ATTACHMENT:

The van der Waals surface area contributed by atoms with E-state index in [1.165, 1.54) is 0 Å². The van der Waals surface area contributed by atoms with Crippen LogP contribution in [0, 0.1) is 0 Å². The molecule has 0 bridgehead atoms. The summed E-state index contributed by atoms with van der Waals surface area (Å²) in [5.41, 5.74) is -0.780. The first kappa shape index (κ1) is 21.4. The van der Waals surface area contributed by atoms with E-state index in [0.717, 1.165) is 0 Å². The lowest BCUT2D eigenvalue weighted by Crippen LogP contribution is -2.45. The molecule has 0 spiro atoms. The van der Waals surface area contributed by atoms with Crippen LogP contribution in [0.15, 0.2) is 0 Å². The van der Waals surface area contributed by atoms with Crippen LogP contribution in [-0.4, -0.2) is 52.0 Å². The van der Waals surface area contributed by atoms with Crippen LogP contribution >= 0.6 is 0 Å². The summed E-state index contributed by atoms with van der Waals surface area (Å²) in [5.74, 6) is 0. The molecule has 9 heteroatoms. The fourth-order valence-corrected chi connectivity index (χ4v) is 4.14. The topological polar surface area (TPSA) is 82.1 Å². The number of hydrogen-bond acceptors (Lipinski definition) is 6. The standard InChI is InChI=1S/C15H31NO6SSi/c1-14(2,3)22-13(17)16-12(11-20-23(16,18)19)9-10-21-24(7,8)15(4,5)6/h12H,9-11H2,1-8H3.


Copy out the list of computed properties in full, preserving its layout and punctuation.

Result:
The van der Waals surface area contributed by atoms with E-state index in [1.165, 1.54) is 0 Å². The van der Waals surface area contributed by atoms with Crippen LogP contribution in [0, 0.1) is 0 Å². The molecule has 0 bridgehead atoms. The summed E-state index contributed by atoms with van der Waals surface area (Å²) in [5.41, 5.74) is -0.780. The first kappa shape index (κ1) is 21.4. The van der Waals surface area contributed by atoms with E-state index in [0.717, 1.165) is 0 Å². The lowest BCUT2D eigenvalue weighted by Crippen LogP contribution is -2.45. The molecule has 0 spiro atoms. The van der Waals surface area contributed by atoms with Crippen LogP contribution in [0.15, 0.2) is 0 Å². The van der Waals surface area contributed by atoms with Crippen LogP contribution in [-0.4, -0.2) is 52.0 Å². The van der Waals surface area contributed by atoms with Crippen LogP contribution >= 0.6 is 0 Å². The summed E-state index contributed by atoms with van der Waals surface area (Å²) in [5.74, 6) is 0. The molecule has 9 heteroatoms. The fourth-order valence-corrected chi connectivity index (χ4v) is 4.14. The topological polar surface area (TPSA) is 82.1 Å². The number of hydrogen-bond acceptors (Lipinski definition) is 6. The standard InChI is InChI=1S/C15H31NO6SSi/c1-14(2,3)22-13(17)16-12(11-20-23(16,18)19)9-10-21-24(7,8)15(4,5)6/h12H,9-11H2,1-8H3.